Plan for tar ponds cleanup laid out


Ray Fahey-Cape Breton Post
Sierra Club of Canada Cape Breton chapter members (left to right) Marlene Kane, Dan MacMullin, Bruno Marcoccchio, Debbie Ouellette and Neila MacQueen stand at the entrance to the Delta Sydney, Tuesday afternoon, as government officials were in the hotel announcing the details of the tar ponds and coke ovens cleanup. The Sierra Club members are opposed to incineration of PCBs as part of the cleanup process.

By Tanya Collier Macdonald
Cape Breton Post
Wed. Feb. 9, 2005

Sydney - The $400 million tar ponds cleanup was set on course Tuesday for a government-controlled environmental assessment, although proponents of a more independent process now get the chance to argue for their option.

During a media briefing held in Sydney, government representatives said the next 30 days will be spent gathering public comment on the cleanup plan.

Following the public consultation, Public Works and Government Services Canada, Environment Canada and Transport Canada will submit its findings and a recommendation to Environment Minister Stephane Dion. Then Dion will decide whether the review will continue as a comprehensive study or switch to a full panel review. "(The ministerís) decision is irreversible," said Cheryl Benjamin, spokesperson for Canadian Environmental Assessment Agency, the federal body co-ordinating the assessment process.

Benjamin said both review processes should take about 13 months. Both require a detailed scoping document and public consultation, and are transparent, she said.

The key difference is the "manner" in which the reviews are conducted. The comprehensive study is steered by government and the full panel review is directed by a non-government body, she said.

A 30-page scoping document was also released Tuesday.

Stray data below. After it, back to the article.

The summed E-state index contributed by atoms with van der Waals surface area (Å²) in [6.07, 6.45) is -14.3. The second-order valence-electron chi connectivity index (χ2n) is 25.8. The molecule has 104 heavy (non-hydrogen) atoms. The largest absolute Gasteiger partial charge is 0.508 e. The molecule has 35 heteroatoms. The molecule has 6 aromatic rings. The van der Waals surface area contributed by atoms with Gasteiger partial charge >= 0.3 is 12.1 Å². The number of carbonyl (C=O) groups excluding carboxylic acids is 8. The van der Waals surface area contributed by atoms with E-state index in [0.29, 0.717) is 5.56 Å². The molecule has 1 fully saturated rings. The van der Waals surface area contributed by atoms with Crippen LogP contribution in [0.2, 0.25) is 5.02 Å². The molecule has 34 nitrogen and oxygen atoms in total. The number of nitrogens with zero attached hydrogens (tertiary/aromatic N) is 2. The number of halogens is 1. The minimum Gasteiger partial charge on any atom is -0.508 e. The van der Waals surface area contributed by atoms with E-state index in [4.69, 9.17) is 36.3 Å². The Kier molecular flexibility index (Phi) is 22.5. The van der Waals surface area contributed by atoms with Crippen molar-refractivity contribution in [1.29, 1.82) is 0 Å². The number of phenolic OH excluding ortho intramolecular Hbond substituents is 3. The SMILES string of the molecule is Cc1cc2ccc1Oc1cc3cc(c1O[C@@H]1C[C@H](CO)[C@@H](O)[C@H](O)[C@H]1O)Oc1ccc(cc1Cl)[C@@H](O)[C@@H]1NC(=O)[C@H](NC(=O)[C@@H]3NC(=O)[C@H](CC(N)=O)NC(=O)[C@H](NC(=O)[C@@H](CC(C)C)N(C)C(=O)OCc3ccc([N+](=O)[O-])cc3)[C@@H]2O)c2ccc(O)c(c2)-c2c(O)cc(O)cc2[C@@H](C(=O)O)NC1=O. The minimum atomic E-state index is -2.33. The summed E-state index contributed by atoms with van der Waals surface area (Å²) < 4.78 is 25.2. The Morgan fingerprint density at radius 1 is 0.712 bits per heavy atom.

Senior officials from Public Works and Government Services Canada presented a draft copy that provides background on past public consultations and environmental investigations, and briefly outlines the cleanup plan.

The scope of the project is also detailed, including factors to be considered under a comprehensive study. Those factors include the environmental effects of the project and its significance, comments from the public, the cleanupís technical and economic feasibility, the projectís purpose, alternative methods, the possibility of a followup program, and whether renewable resources will be significantly impacted. It will also determine the need for the cleanup and any alternatives.

A detailed description of the project, as required by law before work can begin at the site, was also handed out.

Environment Canada and the Sydney Tar Ponds Agency developed the proposed cleanup plan that consists of several components. These include methods aimed at controlling surface water at both the tar ponds and coke ovens sites and removing and destroying PCB-contaminated sludge.

Incineration is the destruction method chosen and itís planned that a temporary incinerator set up at the Victoria Junction Wash Plant will burn up to 150,000 tonnes of sludge from the sites for at least three years.

David Darrow, chief executive officer of the provincial tar ponds agency, said the total amount of PCB goo is 3.8 tonnes. "Itís about one ounce of PCB material per tonne," said Darrow. Contaminants that arenít removed from the sites will be treated or contained. The properties will then be restored and landscaped. A long-term monitoring and maintenance plan will also be developed for the remediated areas.

Itís expected the project will take until 2013 to complete.

Hubert Jacquin, spokesperson for Public Works and Government Services Canada, said the public consultation will consist of a series of open houses that will begin in Sydney, Monday at the Nova Scotia Community College Marconi Campus. The open houses will continue Tuesday at St. Michaelís Society Hall, Victoria Road, Whitney Pier; Wednesday, Feb. 16, at Ashby Legion Hall, State Street; and Thursday, Feb. 17, at St. Georgeís Hall, Nepean Street.

The public is also invited to submit comments by e-mailing tarponds@pwgsc.gc.ca, mailing to Public Works and Government Services Canada, PO Box 1280, Station A, Sydney, N.S., B1P 6J9, by telephoning (902) 564-2534, or by faxing at (902) 564-2597.

The scoping document and project description are available for public review at the McConnell Library in Sydney, University College of Cape Breton library, and the Sydney Tar Ponds Community Office on Charlotte Street. The scoping document is available at www.pwgsc.gc.ca and the project description is available at www.tarpondscleanup.ca.

tcmacdonald@cbpost.com